Boston Scientific failed in its bid to remove punitive damages claims in a pelvic mesh lawsuit this month, Mass Device reports. This case is one out of 15,000 product liability lawsuits filed over the devices, which are used to treat stress urinary incontinence. According to Mass Device, the plaintiff in the case alleged that she suffered multiple complications after being implanted with Boston Scientific’s Advantage Fit device in 2010. In April 2013, she sued for negligence, strict liability for design defect, manufacturing defect and failure to warn, breaches of express and implied warranties and punitive damages.
The device maker argued that the plaintiff did not show evidence of malice or criminal indifference. Based on this argument, Boston Scientific asked Judge Joseph Goodwin of the U.S. District Court for South West Virginia to remove the punitive damages claim. The plaintiff alleged that the company was aware that the polypropylene resin should not have been used for permanent implantation. She referenced a material safety data sheet from the resin’s supplier, Chevron Phillips Chemical, indicating a “medical application caution” not to use the resin “in medical applications involving permanent implantation in the human body or permanent contact with internal body fluids or tissues,” Mass Device reports. Additionally, the plaintiff alleged that Boston was aware that it needed to conduct long-term safety studies assessing use of the material in the pelvic mesh. The complaint alleged that Boston should be held liable for ensuring that the material is used safely in the product.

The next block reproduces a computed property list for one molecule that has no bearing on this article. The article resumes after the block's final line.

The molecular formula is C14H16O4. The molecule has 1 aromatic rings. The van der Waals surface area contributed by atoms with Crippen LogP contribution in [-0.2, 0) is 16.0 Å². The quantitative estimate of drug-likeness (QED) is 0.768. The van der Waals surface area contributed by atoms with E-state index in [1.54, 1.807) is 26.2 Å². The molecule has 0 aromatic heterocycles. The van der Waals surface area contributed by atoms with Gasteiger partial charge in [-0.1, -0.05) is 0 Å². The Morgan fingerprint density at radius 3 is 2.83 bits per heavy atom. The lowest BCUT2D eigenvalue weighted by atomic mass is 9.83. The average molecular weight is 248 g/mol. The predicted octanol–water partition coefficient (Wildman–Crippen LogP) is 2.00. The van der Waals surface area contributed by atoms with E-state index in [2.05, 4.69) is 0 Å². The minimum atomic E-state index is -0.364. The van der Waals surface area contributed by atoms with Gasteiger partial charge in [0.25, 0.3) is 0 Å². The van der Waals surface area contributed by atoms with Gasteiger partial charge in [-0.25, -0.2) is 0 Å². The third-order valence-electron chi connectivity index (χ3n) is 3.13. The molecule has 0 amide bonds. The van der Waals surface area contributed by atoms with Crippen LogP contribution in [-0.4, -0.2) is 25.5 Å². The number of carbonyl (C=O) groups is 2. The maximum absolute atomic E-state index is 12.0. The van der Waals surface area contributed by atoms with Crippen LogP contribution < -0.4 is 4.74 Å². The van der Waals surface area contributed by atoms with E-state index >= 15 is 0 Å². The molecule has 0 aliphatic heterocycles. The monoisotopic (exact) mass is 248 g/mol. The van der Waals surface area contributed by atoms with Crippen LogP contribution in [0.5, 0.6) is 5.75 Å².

Judge Goodwin, who is overseeing the transvaginal mesh multidistrict litigations, sided with the Plaintiff. “Despite the MSDS warning and the admonition from BSC’s polypropylene supplier to conduct its own tests, an internal BSC document indicates that BSC sponsored no clinical studies on the Advantage Fit before selling the device to the public. Furthermore, BSC never warned through its directions for use that the Advantage Fit was made of a component that was not safe for permanent implantation in the human body,” he wrote, according to Mass Device. “In light of the MSDS warning and BSC’s failure to conduct clinical testing, a reasonable jury could find that BSC acted in conscious disregard of Ms. Pelkey’s rights, or acted with reckless indifference to the consequences. A reasonable jury could also find that BSC knew that the Advantage Fit ‘probably would cause injury to another,’ and that BSC was aware of the danger involved with placing the Advantage Fit into the stream of commerce,”